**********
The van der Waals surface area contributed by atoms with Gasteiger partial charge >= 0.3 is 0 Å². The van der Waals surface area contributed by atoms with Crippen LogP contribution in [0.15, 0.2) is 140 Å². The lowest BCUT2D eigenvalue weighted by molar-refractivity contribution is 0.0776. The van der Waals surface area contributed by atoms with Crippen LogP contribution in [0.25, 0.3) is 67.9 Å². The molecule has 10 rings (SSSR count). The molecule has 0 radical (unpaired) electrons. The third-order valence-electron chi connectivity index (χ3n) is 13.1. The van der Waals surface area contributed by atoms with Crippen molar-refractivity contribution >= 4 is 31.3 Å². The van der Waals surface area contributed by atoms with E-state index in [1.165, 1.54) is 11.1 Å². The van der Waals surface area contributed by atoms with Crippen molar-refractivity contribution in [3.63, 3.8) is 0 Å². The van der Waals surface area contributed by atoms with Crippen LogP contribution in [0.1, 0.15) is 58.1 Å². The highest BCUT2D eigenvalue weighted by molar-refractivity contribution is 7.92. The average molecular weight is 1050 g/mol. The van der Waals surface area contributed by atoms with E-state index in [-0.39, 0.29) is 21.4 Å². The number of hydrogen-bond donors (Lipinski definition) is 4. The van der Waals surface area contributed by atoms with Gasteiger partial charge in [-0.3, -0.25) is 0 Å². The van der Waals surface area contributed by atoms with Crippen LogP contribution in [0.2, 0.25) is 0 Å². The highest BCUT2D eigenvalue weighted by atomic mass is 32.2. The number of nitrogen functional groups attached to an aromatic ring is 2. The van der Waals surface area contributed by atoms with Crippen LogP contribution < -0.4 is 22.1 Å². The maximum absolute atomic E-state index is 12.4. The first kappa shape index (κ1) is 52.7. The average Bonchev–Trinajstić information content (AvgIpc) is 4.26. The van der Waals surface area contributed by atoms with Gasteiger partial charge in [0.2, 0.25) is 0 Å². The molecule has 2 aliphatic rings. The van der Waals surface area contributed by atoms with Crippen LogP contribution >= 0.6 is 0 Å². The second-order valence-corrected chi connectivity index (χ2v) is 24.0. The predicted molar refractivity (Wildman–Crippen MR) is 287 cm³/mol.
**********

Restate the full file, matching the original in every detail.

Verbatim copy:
The van der Waals surface area contributed by atoms with Gasteiger partial charge >= 0.3 is 0 Å². The van der Waals surface area contributed by atoms with Crippen LogP contribution in [0.15, 0.2) is 140 Å². The lowest BCUT2D eigenvalue weighted by molar-refractivity contribution is 0.0776. The van der Waals surface area contributed by atoms with Crippen LogP contribution in [0.25, 0.3) is 67.9 Å². The molecule has 10 rings (SSSR count). The molecule has 0 radical (unpaired) electrons. The third-order valence-electron chi connectivity index (χ3n) is 13.1. The van der Waals surface area contributed by atoms with Crippen molar-refractivity contribution >= 4 is 31.3 Å². The van der Waals surface area contributed by atoms with E-state index in [1.165, 1.54) is 11.1 Å². The van der Waals surface area contributed by atoms with Crippen molar-refractivity contribution in [3.63, 3.8) is 0 Å². The van der Waals surface area contributed by atoms with Crippen LogP contribution in [0.1, 0.15) is 58.1 Å². The highest BCUT2D eigenvalue weighted by molar-refractivity contribution is 7.92. The average molecular weight is 1050 g/mol. The van der Waals surface area contributed by atoms with E-state index in [-0.39, 0.29) is 21.4 Å². The number of hydrogen-bond donors (Lipinski definition) is 4. The van der Waals surface area contributed by atoms with Gasteiger partial charge in [-0.3, -0.25) is 0 Å². The van der Waals surface area contributed by atoms with Crippen LogP contribution in [0.2, 0.25) is 0 Å². The highest BCUT2D eigenvalue weighted by atomic mass is 32.2. The number of nitrogen functional groups attached to an aromatic ring is 2. The van der Waals surface area contributed by atoms with Crippen LogP contribution < -0.4 is 22.1 Å². The maximum absolute atomic E-state index is 12.4. The first kappa shape index (κ1) is 52.7. The average Bonchev–Trinajstić information content (AvgIpc) is 4.26. The van der Waals surface area contributed by atoms with Gasteiger partial charge in [0.2, 0.25) is 0 Å². The molecule has 2 aliphatic rings. The van der Waals surface area contributed by atoms with Crippen LogP contribution >= 0.6 is 0 Å². The second-order valence-corrected chi connectivity index (χ2v) is 24.0. The predicted molar refractivity (Wildman–Crippen MR) is 287 cm³/mol.